Here's the 3.5" unit all buttoned up with the console port installed and labeled.

Wrap Up
Exposing the internal serial port provides a way of communicating with the Infocast machines without enabling SSH.  You just plug in your USB/TTL serial cable and fire up your terminal emulator.  The TX and RX pins can be converted to PWM lines with a few regutil commands. You can then use the installed stereo connector as a way of bring out those pwm signals. 

The Chumby will also bring up a terminal on the device if you plug in a USB keyboard. The downside of this approach is that it ties up the chumby screen while you are exploring.

Thursday, January 6, 2011

Hints on installing a qt webkit browser on the Chumby/Infocast

This Chumby Forum posting describes how to install a webkit browser on a Silvermoon/Infocast 8" device and on the Falconwing/ChumbyOne device. 

Silvermoom Infocast 8" Setup 
Download the pre-built browser usb image that is designed to run on a usb thumb drive (/mnt/usb).  Unpack the image to the root directory of the thumb drive.  Stick the thumb drive into the device and restart the device.  It should come up with the web browser on the page.  This relies on the fact that the Chumby system will run  the debugchumby in the root of any thumb drive that is inserted into a usb port.  The debugchumby script can be customized with an editor to drive the web browser to any url that you wish. The system also supports a USB keyboard for URL entry if you are running the browser version with the URL bar.

Webkit browser components can be built to operate in various ways.  The one from the package above runs as a window. The actual browser executable is in the demos/browser folder. You can download alternative full screen browser or a kiosk style browser components that are used with the image mentioned above.  Download the appropriate executable and put into the demos/browser folder.  You can overwrite the existing demos/browser/browser executable on the thumb drive or you can add it to the folder with a different name and edit the debugchumby script to use that browser.  

The best part of a thumb drive installation is that you can restore he Chumby to it's original configuration just by unplugging the thumb drive.  Some folks will want to "modify" their devices to run the browser without the need for a USB drive.  This is still reversible but requires a little more software skills.  Most Chumby devices enough space to install this browser directly to the microsd card in the /mnt/storage directory.  I took the following steps.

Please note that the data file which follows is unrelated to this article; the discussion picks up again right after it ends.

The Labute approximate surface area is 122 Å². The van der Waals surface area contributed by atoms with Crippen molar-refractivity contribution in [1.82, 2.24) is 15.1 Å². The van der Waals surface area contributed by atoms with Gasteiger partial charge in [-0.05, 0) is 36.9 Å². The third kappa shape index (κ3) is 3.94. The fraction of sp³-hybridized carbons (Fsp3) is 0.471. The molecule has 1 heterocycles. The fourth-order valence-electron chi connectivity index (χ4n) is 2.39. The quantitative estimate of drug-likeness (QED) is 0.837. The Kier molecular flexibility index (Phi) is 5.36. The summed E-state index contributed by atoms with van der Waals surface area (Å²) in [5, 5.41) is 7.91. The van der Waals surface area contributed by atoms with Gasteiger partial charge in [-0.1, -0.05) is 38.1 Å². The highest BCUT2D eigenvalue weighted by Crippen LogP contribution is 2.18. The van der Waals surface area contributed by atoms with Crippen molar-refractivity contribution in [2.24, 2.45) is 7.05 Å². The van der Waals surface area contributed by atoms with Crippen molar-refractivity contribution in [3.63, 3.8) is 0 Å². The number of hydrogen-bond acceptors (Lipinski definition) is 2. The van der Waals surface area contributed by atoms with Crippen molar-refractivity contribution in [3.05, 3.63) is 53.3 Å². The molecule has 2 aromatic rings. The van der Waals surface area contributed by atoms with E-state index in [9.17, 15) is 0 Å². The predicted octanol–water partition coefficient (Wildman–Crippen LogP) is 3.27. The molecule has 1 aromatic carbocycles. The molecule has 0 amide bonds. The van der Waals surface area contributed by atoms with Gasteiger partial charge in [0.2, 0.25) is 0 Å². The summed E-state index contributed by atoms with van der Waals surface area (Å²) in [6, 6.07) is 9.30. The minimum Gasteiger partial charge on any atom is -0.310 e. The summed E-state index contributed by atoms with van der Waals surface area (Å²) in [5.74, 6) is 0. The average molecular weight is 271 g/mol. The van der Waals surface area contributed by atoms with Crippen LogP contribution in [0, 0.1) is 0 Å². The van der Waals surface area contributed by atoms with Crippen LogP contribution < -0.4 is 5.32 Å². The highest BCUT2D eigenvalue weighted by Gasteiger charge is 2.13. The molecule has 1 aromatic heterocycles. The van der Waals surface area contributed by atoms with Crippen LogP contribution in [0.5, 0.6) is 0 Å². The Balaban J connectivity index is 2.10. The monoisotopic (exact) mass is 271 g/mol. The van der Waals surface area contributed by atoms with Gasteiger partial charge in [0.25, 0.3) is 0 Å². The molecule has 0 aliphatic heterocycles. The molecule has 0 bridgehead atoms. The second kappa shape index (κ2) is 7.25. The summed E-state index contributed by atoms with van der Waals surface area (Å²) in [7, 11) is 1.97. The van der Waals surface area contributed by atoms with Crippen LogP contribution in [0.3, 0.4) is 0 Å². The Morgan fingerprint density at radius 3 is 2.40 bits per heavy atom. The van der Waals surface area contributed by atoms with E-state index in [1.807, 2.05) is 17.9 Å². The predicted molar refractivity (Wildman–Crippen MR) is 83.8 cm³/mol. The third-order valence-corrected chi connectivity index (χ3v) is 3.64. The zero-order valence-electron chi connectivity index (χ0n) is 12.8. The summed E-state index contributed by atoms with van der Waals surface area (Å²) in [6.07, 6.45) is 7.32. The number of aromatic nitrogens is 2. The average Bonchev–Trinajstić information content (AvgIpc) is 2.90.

1. SSH into the device using instructions available on the chumby wiki or my other blog postings.
  2. Make a directory on /mnt/storage.  I used /mnt/storage/browser.
  3. cd into the directory
  4. Download the zip package to /mnt/storage/browser using wget <http_path_tofilename>
  5. Unzip the package in the browser directory using unzip <>
  6. The file permissions may be wrong for execution.  Turn on the execute bits of the appropriate files with chmod +x <filename>.  While sitting in /mnt/storage/browser I did chmod +x debugchumby bin/* demos/browser/browser
  7. Rename debugchumby to <some_name>.sh The .sh suffix isn't required but  makes it easier to see that it's a script. Some web server cgi-bin configurations require the .sh suffix to recognize the file as a shell script. Of course that only matters if you start switch to "browser mode" via cgi-bin
  8. Change the script to point at the browser in the new (non thumb drive) location.  Here is my script. You can see that I'm playing around with different browser styles and default web sites.


rmmod silvermoon_tsb
insmod $CHUMBY_BROWSER_ROOT/silvermoon-tsb.ko scaled_touchscreen=1 0

if [ ! -e $CHUMBY_BROWSER_ROOT/browser_etc ]; then
cp -rP /etc $CHUMBY_BROWSER_ROOT/browser_etc
mount -t loop -o bind $CHUMBY_BROWSER_ROOT/browser_etc /etc

mkdir -p $CHUMBY_BROWSER_ROOT/root
mount -t loop -o bind $CHUMBY_BROWSER_ROOT/root /root

export TSLIB_CALIBFILE=/etc/pointercal
export TSLIB_TSDEVICE=/dev/input/by-id/soc-noserial-event-ts
export QWS_MOUSE_PROTO=Tslib

if [ ! -e /etc/pointercal ]; then

while [ 1 ] ; do
# regular browser
# $CHUMBY_BROWSER_ROOT/demos/browser/browser -qws ''
# fulscreen browser
# $CHUMBY_BROWSER_ROOT/demos/browser/browser_qt-4.6.3-fullscreen -qws ''
# no URL browser
$CHUMBY_BROWSER_ROOT/demos/browser/wv -qws ''

Silvermoom Infocast 8" Execution 

The simplest way to test the browser installation is to just run your start script that you created above.  with sh <name of script>.  The control panel should disappear and the touch screen calibration screen should show up.  Run through the calibration and the browser will startup automatically.  Touchscreen calibration only happens the first time you run the browser.

It is also possible to start the browser programmaticly or remotely.  Possibilities include:
  1. ssh into the box and run the start script.  This is great for debugging but can be cumbersome in any type of real world situation.
  2. Fall back to the default startup method.  Copy the start script to debugchumby on a thumb drive and insert the thumb drive.
  3. Use one of the standard startup hooks.  Create the directory /mnt/storage/psp/rfs1/ and copy the start script into the file userhook1 . I already have a userhook1 there to start my web server so now my file starts both a web server and a web browser.
  4. You could put the start script in the cgi-bin directory of the built in web server. Then you could flip the Chumby into browser mode remotely by requesting that URL with a remote browser.  This lets the device run in "standard" mode until some network tool decides they need to be in browser mode.  This might be useful when maintaining a network of devices.
  5. Do a "no coding" hack on the standard Chumby control panel.   The control panel screen availble from the Pi menu.  It contains a menu of functions where each button actually runs an .sh script located in /usr/chumby/scripts. You can replace one of those scripts with the browser start script. Possible candidates include